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  1. #1

    Default Camphor note in Creed viking

    I was looking to create something similar to creed viking. The camphor note in Viking is apparent to my nose even after an hour on skin contact. Can anyone help with naming a long lasting camphor note that's a middle or base note? Thank you

  2. #2
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    Default Re: Camphor note in Creed viking

    Some options:

    1. black pepper & frankincense (spicy)
    2. lavender & patchouly (earthy)
    3. rosemary & cistus (agrestic)

    Coniferan, Prismantol, sandalwood (Australian) and derivatives of eugenol might help fix the camphoraceous notes. Eucalyptol and menthol might help lift them.

  3. #3

    Default Re: Camphor note in Creed viking

    Thank you for your quick response. With regards to using patchouli and lavender I'm guessing I could use patcholoul, but using aromachemicals what could I use for a long lasting lavender note?

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    Default Re: Camphor note in Creed viking

    Quote Originally Posted by amateurperfumer View Post
    Thank you for your quick response. With regards to using patchouli and lavender I'm guessing I could use patcholoul, but using aromachemicals what could I use for a long lasting lavender note?
    I don't know long lasting lavender materials. Lavender absolute is worth trying though. You might need some careful blending. Patchouly and musk (Habanolide perhaps) could give good base to an accord suggesting lavender in the late drydown. Mint and/or eucalyptus and/or camphor or some such, though lasting no longer than lavender are needed to add nuance. They allow, for instance, to smuggle powerful and long lasting green materials into the blend without altering its character. Also, you want extra linalool and linalyl acetate in the citrus top if you plan to have one and some vetiver in tha base. All that you can stitch to some woody amber (diluted Ambrocenide for example) using dihydromyrcenol which together with patchouly extends camphoraceous aspects of other materials.

  5. #5

    Default Re: Camphor note in Creed viking

    Quote Originally Posted by amateurperfumer View Post
    Thank you for your quick response. With regards to using patchouli and lavender I'm guessing I could use patcholoul, but using aromachemicals what could I use for a long lasting lavender note?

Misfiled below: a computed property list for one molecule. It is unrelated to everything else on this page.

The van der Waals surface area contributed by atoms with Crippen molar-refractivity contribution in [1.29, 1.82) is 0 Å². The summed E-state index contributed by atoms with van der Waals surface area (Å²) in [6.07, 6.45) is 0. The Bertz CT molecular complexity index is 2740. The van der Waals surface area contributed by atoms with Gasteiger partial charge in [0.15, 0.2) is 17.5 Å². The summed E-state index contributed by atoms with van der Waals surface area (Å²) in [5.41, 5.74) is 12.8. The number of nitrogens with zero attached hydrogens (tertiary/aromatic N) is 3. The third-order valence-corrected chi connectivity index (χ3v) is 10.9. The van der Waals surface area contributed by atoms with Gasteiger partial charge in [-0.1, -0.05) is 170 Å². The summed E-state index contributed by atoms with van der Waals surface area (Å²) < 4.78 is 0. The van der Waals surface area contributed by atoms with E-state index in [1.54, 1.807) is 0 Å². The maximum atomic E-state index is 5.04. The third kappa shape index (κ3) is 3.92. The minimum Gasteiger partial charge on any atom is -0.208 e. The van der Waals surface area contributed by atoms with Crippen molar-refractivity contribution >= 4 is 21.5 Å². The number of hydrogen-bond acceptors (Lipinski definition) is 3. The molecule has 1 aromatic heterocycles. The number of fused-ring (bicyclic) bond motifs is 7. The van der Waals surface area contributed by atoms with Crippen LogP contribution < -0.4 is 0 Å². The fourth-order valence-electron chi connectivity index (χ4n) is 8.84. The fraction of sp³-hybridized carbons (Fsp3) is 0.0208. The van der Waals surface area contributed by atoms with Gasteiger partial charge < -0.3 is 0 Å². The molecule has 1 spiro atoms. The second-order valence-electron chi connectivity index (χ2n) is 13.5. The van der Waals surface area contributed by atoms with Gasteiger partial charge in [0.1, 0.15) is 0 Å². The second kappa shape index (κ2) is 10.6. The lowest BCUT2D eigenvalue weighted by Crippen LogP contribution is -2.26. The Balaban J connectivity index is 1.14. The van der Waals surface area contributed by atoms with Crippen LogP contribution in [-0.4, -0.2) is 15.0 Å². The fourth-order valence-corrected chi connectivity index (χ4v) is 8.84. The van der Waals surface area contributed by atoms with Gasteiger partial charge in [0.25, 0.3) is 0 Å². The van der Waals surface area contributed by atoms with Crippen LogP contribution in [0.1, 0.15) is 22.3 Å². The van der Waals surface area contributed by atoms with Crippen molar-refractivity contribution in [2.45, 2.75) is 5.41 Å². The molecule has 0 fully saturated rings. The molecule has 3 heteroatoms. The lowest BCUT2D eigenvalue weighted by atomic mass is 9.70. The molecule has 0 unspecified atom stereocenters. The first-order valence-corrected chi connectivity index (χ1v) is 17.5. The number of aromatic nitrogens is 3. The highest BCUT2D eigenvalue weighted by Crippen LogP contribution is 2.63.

I personally like to pair naturals with synthetics of the same note so they can support each other. The naturals make they synthetics less one sided and the synthetics can clean up and or boost the performance of the naturals. Some examples would be Lime Oil with a little Dihydro Myrcenol, Patchouli with Clearwood, Lavender EO w/ Ethyl Linalool (nicer and softer than regular linalool in my opinion), Oakmoss and Evernyl, Black Pepper with Beta Carophyllene, Turpentine Oil with Isobornyl Acetate, etc...I make music and I think of that being similar to the effect you get when add acoustic instruments to digital production, when done well the two kind of fill in each other's gaps and use the whole frequency spectrum. You might try a mix of 50/50 Patchouli and Clearwood and a mix of half lavender and half ethyl linalool (probably diluted to 10% in DPG), then mix those as needed, probably going a little heavier on the Patchouli mix than the Lavender blend....For your original question, and mind you I've only smelled Viking once and thought it was a less interesting version of Aventus with more common notes than different, I would try adding a little Isobornyl Acetate for a camphoric note and maybe some spice from Beta Carophyllene. If it was me I would start with squeezing 1% of each into my formula. I personally make samples three grams at a time since the average drop is 0.02g-0.03g, that way 1%= about one drop. Good luck!

  6. #6

    Default Re: Camphor note in Creed viking

    Thank you fr both of your responses.

    I have used habanolide and patcholoul with molecular distilled patchouli. I also think adding traces of aldehyde C11 undecylenic would give that sparkle and sharpness suggesting camphor. I may try to add a tiny amount of geosmin to see how that works with it.


    I don't think viking is a particularly genius composition but I'm trying to reverse engineer perfumes to learn how to make different ones from scratch. I personally try to use synthetics as much as possible but will resort to naturals where the effect or smell cant be replicated and where the cost is reasonable for example labdanum, oakmoss or some spices such as cardamom and black pepper




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